Slither and Other New Releases

Space slugs and zombies make for wholesome home video alternative to Saw III.

Reservoir Dogs: 15th Anniversary Edition

Lionsgate, $19.98

Quentin Tarantino's first film shows its age these days, mostly because we've seen all of its tricks done far better by now. From the nonlinear storytelling to the pop-culture gabfests to the shameless cribbing from obscure films, everything that once seemed so shockingly fresh has since become Tarantino's formula. Fortunately, it's one hell of a formula—he's yet to make a single stinker. (And the Internet trailer for his next flick, Grindhouse, is more fun than most full-length movies.) But a rerelease like this is all in the extras, and this one's pretty well loaded. There are plenty of deleted scenes and docs, from making-ofs to psychological profiles of the characters. There's even an audio interview from a (purportedly) real-life stickup man who pokes holes in the movie's plot with vivid detail. Conspicuously absent is a full director's commentary, a little shocking from a guy who's this gabby. JORDAN HARPER

Slither

Universal, $29.98

Slither is about space slugs that turn people into zombies. So it's not for everyone. It's also B-movie bliss, a smart mixture of gross-outs and laughs that stands head and shoulders above most horror flicks these days. Written and directed by James Gunn, who co-wrote the classic Tromeo & Juliet, the movie walks a fine line between genuine creepiness and comedy. Slither works because, unlike Saw and its spawn (part two of which also comes to DVD this week), it allows you to have stupid fun without insulting your intelligence. Also, y'know, there are space slugs and zombies, both of which come in a variety of shapes and gross factors. The extras are worth a peek, too—especially the docs about making monsters and fake blood. JORDAN HARPER

That's My Bush! The Definitive Collection

Paramount, $26.99

By "definitive," it means all eight episodes of Trey Parker and Matt Stone's Bush-bashin' sitcom parody are here, with a few minutes of commentary. The South Park–ers discuss how this show made their real franchise better without explaining why this one wasn't what it could have been. Perhaps it just felt too prophetic, or maybe it was too arch—Three's Company starring a guy who looked like Dubya (Timothy Bottoms) surrounded by familiar sitcom faces playing broader than a billboard. Or perhaps on the network of Jon Stewart, who was coming into his own as America's fake newsman, it felt redundant; the phony version's just never as funny as the real GWB, who says things no scriptwriter could conjure. ROBERT WILONSKY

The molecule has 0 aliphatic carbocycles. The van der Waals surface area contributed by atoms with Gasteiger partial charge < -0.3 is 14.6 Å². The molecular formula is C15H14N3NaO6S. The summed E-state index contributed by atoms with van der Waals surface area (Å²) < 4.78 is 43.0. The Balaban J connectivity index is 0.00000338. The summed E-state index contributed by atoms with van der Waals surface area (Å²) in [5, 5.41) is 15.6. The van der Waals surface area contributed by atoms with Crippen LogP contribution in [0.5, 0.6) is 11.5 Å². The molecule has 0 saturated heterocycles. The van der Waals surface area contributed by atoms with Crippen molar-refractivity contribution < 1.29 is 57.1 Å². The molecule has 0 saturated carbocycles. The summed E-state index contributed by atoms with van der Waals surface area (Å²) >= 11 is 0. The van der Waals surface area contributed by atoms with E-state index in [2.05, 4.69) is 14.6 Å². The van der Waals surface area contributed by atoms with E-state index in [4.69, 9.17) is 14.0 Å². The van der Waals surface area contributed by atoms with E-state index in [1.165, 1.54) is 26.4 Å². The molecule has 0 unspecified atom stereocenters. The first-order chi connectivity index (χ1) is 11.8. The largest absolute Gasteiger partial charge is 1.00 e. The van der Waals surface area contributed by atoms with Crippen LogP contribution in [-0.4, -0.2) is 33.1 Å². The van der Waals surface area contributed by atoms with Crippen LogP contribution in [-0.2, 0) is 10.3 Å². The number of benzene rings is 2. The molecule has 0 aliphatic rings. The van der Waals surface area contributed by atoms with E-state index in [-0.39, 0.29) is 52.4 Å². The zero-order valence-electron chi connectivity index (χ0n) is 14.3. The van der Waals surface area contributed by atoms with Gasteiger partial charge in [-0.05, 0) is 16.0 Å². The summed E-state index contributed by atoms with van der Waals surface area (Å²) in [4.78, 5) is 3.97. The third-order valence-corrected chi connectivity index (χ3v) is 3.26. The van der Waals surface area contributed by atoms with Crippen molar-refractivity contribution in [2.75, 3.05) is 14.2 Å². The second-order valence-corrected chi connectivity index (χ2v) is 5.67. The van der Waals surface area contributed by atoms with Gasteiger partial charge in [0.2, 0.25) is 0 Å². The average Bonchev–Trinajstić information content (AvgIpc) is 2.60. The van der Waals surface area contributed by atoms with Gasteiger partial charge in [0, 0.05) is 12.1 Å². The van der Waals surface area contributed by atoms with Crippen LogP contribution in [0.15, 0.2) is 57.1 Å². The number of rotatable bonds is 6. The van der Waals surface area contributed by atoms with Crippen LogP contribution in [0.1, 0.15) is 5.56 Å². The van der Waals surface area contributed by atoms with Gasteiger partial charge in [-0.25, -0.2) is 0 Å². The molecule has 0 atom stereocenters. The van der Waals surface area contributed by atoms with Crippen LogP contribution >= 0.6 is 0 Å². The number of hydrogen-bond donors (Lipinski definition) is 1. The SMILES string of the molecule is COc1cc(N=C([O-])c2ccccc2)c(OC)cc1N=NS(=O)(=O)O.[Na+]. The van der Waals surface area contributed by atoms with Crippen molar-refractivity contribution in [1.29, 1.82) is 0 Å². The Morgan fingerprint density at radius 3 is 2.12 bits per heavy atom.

Other Releases

Well worth renting is the bar mitzvah farce Keeping Up With the Steins, with Jeremy Piven essentially recycling his Entourage character—but what's wrong with that? From TV, HBO is dusting off volume three of The Hitchhiker and releasing a Roseanne Barr comedy special. Even more special is Tom Cruise in Mission: Impossible III, which got its very own release date, Oct. 30 (DVDs are traditionally assigned a Tuesday "street date" for reasons nobody understands). Vera Farmiga got her role in The Departed on the strength of her drug addict turn in Down to the Bone, delivering what many critics considered the best female performance of 2005. Only hot rod enthusiasts need bother with Tales of the Rat Fink (a documentary profile of Ed "Big Daddy" Roth). For comedy fans, there's no better holiday gift than a 20 (!) disc set of the complete Kids in the Hall series.

dvd@seattleweekly.com

 
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